The optimum balance between frame rate and resolution for a machine-vision system depends strongly on the application. High resolution, for instance, is necessary when looking for small defects on large objects or making precision measurements of object dimensions. High frame rates help increase system throughput in terms of objects examined per unit time or the time needed to scan a large object.
The balance of frame rate and resolution affects camera cost. Fast multiblock and area-of-interest cameras are more costly than lower speed cameras of the same resolution. Higher image resolutions mean more expensive sensors and usually need more expensive optics in the camera to achieve the proper depth of field and field of view. Along with cost considerations, you must also factor into the camera choice such requirements as illumination (see sidebar"Lighting for machine vision") and color (see sidebar"When color matters").
The choice of camera sets the upper limit on achievable performance in a machine-vision system, but it is not the only determining factor. The rate at which image processing can occur also faces limits. Several factors affect this rate, including image resolution, the type of processing needed, and the image processor's performance.
Most often, the application dictates the image resolution and type of processing, leaving designers only the choice of image processor to trade off cost and performance in the system design. Complete image-processing boards and systems in VME, PCI, and other board formats are available from companies such as Cognex, Dalsa, Epix, Matrox, National Instruments, and Philips Applied Technologies. In addition, some cameras manufacturers incorporate image-processing hardware into their products, forming a "smart camera" that is user-programmable to handle many machine-vision tasks.
Some of the choices available at the component level for creating custom image-processing systems include general-purpose CPUs, DSPs, dedicated processing hardware, and specialty image processors. General-purpose CPUs, including PCs, are most useful if the CPU is also slated for use in other system-control tasks and if the image-processing tasks are modest, with simple algorithms and relatively low resolution and low frame rate. Dedicated processing hardware—possibly implemented in an ASIC or an FPGA—is most effective at the other performance extreme: high resolution and high frame rate. The more complex the processing algorithm, however, the more difficult the hardware design.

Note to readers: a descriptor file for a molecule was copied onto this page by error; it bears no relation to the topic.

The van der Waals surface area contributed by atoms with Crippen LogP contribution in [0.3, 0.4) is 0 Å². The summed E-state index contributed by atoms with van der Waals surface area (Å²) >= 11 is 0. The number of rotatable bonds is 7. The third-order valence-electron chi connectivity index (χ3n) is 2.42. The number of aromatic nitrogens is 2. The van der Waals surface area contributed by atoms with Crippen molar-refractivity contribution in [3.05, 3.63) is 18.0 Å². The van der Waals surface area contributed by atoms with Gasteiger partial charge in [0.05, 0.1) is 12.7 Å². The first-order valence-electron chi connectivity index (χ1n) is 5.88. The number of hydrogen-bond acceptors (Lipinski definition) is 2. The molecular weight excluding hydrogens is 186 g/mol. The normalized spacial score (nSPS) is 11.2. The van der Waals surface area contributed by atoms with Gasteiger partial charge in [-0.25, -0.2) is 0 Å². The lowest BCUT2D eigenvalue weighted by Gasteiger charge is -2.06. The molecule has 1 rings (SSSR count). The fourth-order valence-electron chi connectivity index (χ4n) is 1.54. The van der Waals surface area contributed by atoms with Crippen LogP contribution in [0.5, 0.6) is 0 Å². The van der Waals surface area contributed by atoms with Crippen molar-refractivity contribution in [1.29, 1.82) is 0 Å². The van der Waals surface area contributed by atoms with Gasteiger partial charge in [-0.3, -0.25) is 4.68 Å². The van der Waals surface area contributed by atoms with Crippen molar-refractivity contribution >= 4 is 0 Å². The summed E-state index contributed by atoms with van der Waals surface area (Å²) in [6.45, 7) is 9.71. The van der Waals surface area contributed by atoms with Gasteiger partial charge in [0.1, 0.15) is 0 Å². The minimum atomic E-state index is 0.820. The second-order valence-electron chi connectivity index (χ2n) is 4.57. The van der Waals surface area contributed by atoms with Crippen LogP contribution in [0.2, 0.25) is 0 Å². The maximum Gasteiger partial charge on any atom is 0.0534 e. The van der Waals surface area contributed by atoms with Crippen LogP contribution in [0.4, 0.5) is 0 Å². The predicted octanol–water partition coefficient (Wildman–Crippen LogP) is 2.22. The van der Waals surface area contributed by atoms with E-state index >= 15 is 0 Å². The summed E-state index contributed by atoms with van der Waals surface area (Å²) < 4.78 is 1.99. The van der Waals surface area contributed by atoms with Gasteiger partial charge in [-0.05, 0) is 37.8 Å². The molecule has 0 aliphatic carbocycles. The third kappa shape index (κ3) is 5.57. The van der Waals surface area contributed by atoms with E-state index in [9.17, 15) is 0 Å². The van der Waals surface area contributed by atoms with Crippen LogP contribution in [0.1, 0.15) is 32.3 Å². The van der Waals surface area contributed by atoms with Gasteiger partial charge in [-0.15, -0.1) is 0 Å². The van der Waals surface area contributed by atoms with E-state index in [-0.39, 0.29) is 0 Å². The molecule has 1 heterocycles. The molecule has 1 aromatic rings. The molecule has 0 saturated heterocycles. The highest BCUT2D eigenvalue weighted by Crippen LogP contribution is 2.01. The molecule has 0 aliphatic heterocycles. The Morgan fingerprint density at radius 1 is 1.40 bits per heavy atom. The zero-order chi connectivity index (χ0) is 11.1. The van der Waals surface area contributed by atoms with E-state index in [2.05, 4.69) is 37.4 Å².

For the highest performance with complex processing algorithms, a software-driven DSP or specialty image processor may prove more cost-effective than dedicated hardware. A number of high-performance DSPs suitable for machine-vision applications are available from companies such as Analog Devices and Texas Instruments. These devices are well-established product lines with substantial development-tool and library support for machine-vision applications.
The specialty image processors represent a new breed of devices targeting the automotive market, although they are also useful for other vision-control applications. The automotive market for machine vision is growing, according to a recent report (Reference 1). Among the automotive applications for machine-vision-control systems are those targeting automated parking and driver safety.
Automotive-safety applications use machine vision to supplement a driver's awareness of such things as lane markings, pedestrians, and other objects in the road by identifying and highlighting them in a video display (Figure 2). The vision systems may also monitor the driver, looking for indications of dozing, distraction, or inattentiveness. Currently, such systems provide warnings or alerts to the driver, such as by sounding an alarm or vibrating the steering wheel, rather than take control of the vehicle. Future uses may, however, also include automatic activation of braking systems or even evasive action.
The vision task for these systems is to scan images of the road or driver to locate, identify, and assess potential hazards. This task can be as simple as locating lane markings to determine whether the driver is drifting across the road or as complex as determining the presence of a pedestrian near the vehicle, measuring the relative positions and movements of the car and pedestrian, and determining whether a collision is imminent.
Because these specialty processors are handling safety-critical functions, they must operate in real time using complex algorithms to help minimize false alarms. Thus, they represent some of the most powerful programmable image processors available. One product in this category is the MobilEye EyeQ image processor, manufactured by STMicroelectronics. The EyeQ uses two ARM RISC-processor cores and four proprietary VCEs (Vision Computing Engines) operating in parallel to provide high-performance scene recognition and interpretation in a single-chip device.
NEC Electronics has also announced a specialty image processor for automotive-machine-vision applications, the Imapcar for image recognition. This device uses 128 processing elements in parallel, using an SIMD (single-instruction-multiple-data) architecture to handle multiple parts of an image simultaneously. The company claims an equivalent processing power of 100G operations/sec with a 100-MHz clock.